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NWS’ Excessive Heat Warning Means Children Are Highly Vulnerable to Heatstroke

 For Immediate Release  Contact: Ernest Landante, Jr.
 July 6, 2016  609-888-7915

TRENTON – With the National Weather Service issuing an excessive heat warning for parts of New Jersey thru Friday, the New Jersey Department of Children and Families is reminding parents and guardians to never leave a child alone in a vehicle.

Running an errand may appear to take a few seconds; however, leaving a child alone in a car often stretches longer, putting a child at risk of heatstroke and death.

Vehicle interiors hit unbearable temperatures quickly.  A relatively cool day at 60 degrees outside could heat a car to 110 degrees inside.  The National Weather Service is predicting temperatures in the 90s and the heat index reaching 100 during afternoon hours thru Friday.

“Under no circumstances should anyone ever leave a child alone in a vehicle,” said DCF Commissioner Allison Blake.  “A momentary convenience can quickly turn disastrous.  Please, take the extra time and make the extra effort to take the children in your vehicle with you.  It may be cliché, but it truly is a matter of life and death.

So far this year, 16 children nationwide died from heatstroke because they were left unattended in vehicles, according to the website  Since 1998, 12 children in New Jersey have died from vehicle-related heatstroke.

The New Jersey Department of Children and Families encourages parents and guardians to take steps to avoid leaving children unattended in cars.  Adults can leave a stuffed animal in the child's unoccupied car seat.  Once caregivers place the child in the car seat, they can move the stuffed animal to the front seat.  The stuffed animal will act as a visual reminder to remove the child from the vehicle upon reaching the destination.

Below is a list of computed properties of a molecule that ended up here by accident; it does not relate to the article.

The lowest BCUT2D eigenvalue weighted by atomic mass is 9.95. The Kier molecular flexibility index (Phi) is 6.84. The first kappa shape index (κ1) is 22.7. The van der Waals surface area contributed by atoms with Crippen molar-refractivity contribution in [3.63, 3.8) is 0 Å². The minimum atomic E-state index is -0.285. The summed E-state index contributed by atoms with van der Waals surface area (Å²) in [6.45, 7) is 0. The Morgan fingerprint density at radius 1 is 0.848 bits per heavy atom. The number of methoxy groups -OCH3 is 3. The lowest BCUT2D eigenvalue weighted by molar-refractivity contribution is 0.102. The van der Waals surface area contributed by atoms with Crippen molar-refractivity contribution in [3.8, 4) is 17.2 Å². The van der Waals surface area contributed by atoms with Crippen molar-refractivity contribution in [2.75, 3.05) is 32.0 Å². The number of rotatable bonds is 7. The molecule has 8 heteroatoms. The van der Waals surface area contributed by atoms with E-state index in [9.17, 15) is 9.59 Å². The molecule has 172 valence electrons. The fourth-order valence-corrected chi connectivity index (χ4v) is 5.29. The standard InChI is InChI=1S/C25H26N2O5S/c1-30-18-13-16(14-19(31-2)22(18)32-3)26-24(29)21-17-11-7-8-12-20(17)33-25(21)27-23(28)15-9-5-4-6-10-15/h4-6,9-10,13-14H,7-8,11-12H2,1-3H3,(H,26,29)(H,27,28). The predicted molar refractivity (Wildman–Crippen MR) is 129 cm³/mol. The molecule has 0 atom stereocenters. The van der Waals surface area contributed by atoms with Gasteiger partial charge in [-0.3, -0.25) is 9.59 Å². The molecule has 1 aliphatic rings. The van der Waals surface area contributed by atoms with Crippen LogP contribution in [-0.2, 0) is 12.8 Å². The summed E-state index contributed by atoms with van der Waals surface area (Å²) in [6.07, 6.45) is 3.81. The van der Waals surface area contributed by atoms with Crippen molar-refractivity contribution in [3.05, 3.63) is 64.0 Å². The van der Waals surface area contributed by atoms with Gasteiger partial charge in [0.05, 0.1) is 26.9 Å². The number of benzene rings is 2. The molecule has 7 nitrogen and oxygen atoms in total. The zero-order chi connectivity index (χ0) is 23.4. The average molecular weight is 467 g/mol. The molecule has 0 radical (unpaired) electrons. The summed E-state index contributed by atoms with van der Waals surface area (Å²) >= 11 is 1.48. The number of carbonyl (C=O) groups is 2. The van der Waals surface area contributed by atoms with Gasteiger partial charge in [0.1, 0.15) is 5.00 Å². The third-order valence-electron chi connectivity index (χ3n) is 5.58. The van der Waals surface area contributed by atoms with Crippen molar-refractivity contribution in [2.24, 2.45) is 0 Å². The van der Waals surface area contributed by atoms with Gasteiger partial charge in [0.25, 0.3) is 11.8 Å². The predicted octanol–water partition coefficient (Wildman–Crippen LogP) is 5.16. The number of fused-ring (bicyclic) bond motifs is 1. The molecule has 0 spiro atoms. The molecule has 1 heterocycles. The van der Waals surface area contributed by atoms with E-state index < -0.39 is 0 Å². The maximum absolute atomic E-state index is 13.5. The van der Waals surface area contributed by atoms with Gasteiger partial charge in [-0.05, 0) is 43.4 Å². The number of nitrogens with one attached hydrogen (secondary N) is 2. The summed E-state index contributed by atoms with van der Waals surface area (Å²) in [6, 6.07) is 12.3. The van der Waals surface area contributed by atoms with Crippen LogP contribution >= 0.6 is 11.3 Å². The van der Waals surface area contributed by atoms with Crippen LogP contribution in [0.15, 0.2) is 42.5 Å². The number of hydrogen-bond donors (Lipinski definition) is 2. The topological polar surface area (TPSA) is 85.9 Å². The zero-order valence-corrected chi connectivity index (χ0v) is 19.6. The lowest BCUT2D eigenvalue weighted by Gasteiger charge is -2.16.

Other steps adults can take to keep young children safe include:

  • Removing kids from the vehicle before unloading groceries or other items;
  • Looking inside at the vehicle's front and back seats before locking the door and walking away;
  • Not allowing children to play in or around an unattended vehicle;
  • Always lock your car and secure the keys so children can't get to them;
  • Installing a trunk release mechanism to avoid kids getting trapped inside the trunk; and
  • Calling 911 immediately if you see a child unattended in a vehicle.

DCF’s video on child vehicular heatstroke is available at file://dcf/it/DFSRDATA/Video/CarSafety2015.wmv.

DCF is dedicated to ensuring a better today and an even greater tomorrow for every individual the department serves.  In partnership with New Jersey's communities, DCF ensures the safety, well-being, and success of New Jersey's children and families.  DCF funds and directly provides services and support to over 100,000 women, children, and families each month.